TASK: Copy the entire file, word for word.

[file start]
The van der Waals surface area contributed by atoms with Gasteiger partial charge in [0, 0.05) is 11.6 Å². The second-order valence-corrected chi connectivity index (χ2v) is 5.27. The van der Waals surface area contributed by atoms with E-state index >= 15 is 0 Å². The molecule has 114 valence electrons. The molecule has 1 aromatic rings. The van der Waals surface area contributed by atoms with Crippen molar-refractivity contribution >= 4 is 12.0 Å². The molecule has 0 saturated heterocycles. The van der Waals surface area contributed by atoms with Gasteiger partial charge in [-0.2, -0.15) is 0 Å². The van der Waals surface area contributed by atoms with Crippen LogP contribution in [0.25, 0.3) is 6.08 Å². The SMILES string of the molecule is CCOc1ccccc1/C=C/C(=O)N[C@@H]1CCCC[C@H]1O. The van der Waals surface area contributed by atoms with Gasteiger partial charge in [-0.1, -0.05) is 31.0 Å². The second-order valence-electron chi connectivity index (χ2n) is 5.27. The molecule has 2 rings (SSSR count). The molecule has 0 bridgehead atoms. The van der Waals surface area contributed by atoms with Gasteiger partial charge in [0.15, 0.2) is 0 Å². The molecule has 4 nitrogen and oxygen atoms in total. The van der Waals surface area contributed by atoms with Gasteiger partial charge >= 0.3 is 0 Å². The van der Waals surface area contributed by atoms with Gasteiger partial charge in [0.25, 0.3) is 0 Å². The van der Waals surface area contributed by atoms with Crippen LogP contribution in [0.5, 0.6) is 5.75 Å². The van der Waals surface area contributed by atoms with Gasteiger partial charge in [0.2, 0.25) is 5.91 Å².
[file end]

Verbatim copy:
The van der Waals surface area contributed by atoms with Gasteiger partial charge in [0, 0.05) is 11.6 Å². The second-order valence-corrected chi connectivity index (χ2v) is 5.27. The van der Waals surface area contributed by atoms with E-state index >= 15 is 0 Å². The molecule has 114 valence electrons. The molecule has 1 aromatic rings. The van der Waals surface area contributed by atoms with Crippen molar-refractivity contribution >= 4 is 12.0 Å². The molecule has 0 saturated heterocycles. The van der Waals surface area contributed by atoms with Gasteiger partial charge in [-0.2, -0.15) is 0 Å². The van der Waals surface area contributed by atoms with Crippen LogP contribution in [0.25, 0.3) is 6.08 Å². The SMILES string of the molecule is CCOc1ccccc1/C=C/C(=O)N[C@@H]1CCCC[C@H]1O. The van der Waals surface area contributed by atoms with Gasteiger partial charge in [-0.1, -0.05) is 31.0 Å². The second-order valence-electron chi connectivity index (χ2n) is 5.27. The molecule has 2 rings (SSSR count). The molecule has 0 bridgehead atoms. The van der Waals surface area contributed by atoms with Gasteiger partial charge in [0.15, 0.2) is 0 Å². The molecule has 4 nitrogen and oxygen atoms in total. The van der Waals surface area contributed by atoms with Gasteiger partial charge >= 0.3 is 0 Å². The van der Waals surface area contributed by atoms with Gasteiger partial charge in [0.25, 0.3) is 0 Å². The van der Waals surface area contributed by atoms with Crippen LogP contribution in [0.5, 0.6) is 5.75 Å². The van der Waals surface area contributed by atoms with Gasteiger partial charge in [0.2, 0.25) is 5.91 Å².